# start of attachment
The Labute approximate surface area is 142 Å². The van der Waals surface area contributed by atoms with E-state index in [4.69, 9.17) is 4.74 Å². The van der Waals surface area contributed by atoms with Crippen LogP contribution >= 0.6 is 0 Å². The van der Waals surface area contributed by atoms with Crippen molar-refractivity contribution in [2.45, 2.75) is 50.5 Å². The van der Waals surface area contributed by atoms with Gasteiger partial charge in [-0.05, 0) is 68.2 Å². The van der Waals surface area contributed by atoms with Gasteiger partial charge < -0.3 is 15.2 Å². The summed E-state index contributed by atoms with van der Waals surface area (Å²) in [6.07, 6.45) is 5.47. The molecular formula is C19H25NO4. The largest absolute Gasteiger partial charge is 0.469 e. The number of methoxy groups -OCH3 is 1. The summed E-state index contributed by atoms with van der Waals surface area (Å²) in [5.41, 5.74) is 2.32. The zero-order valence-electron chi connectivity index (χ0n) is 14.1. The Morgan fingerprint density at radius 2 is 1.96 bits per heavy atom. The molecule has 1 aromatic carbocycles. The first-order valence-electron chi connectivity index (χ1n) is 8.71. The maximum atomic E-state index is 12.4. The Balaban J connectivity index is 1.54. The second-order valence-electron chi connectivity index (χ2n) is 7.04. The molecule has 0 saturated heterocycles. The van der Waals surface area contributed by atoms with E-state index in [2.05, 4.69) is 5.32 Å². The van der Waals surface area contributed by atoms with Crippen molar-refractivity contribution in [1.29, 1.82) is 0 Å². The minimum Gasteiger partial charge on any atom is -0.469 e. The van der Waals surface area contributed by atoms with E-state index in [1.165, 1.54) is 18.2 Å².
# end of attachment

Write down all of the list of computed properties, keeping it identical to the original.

The Labute approximate surface area is 142 Å². The van der Waals surface area contributed by atoms with E-state index in [4.69, 9.17) is 4.74 Å². The van der Waals surface area contributed by atoms with Crippen LogP contribution >= 0.6 is 0 Å². The van der Waals surface area contributed by atoms with Crippen molar-refractivity contribution in [2.45, 2.75) is 50.5 Å². The van der Waals surface area contributed by atoms with Gasteiger partial charge in [-0.05, 0) is 68.2 Å². The van der Waals surface area contributed by atoms with Gasteiger partial charge < -0.3 is 15.2 Å². The summed E-state index contributed by atoms with van der Waals surface area (Å²) in [6.07, 6.45) is 5.47. The molecular formula is C19H25NO4. The largest absolute Gasteiger partial charge is 0.469 e. The number of methoxy groups -OCH3 is 1. The summed E-state index contributed by atoms with van der Waals surface area (Å²) in [5.41, 5.74) is 2.32. The zero-order valence-electron chi connectivity index (χ0n) is 14.1. The Morgan fingerprint density at radius 2 is 1.96 bits per heavy atom. The molecule has 1 aromatic carbocycles. The first-order valence-electron chi connectivity index (χ1n) is 8.71. The maximum atomic E-state index is 12.4. The Balaban J connectivity index is 1.54. The second-order valence-electron chi connectivity index (χ2n) is 7.04. The molecule has 0 saturated heterocycles. The van der Waals surface area contributed by atoms with E-state index in [2.05, 4.69) is 5.32 Å². The van der Waals surface area contributed by atoms with Crippen molar-refractivity contribution in [1.29, 1.82) is 0 Å². The minimum Gasteiger partial charge on any atom is -0.469 e. The van der Waals surface area contributed by atoms with E-state index in [1.165, 1.54) is 18.2 Å².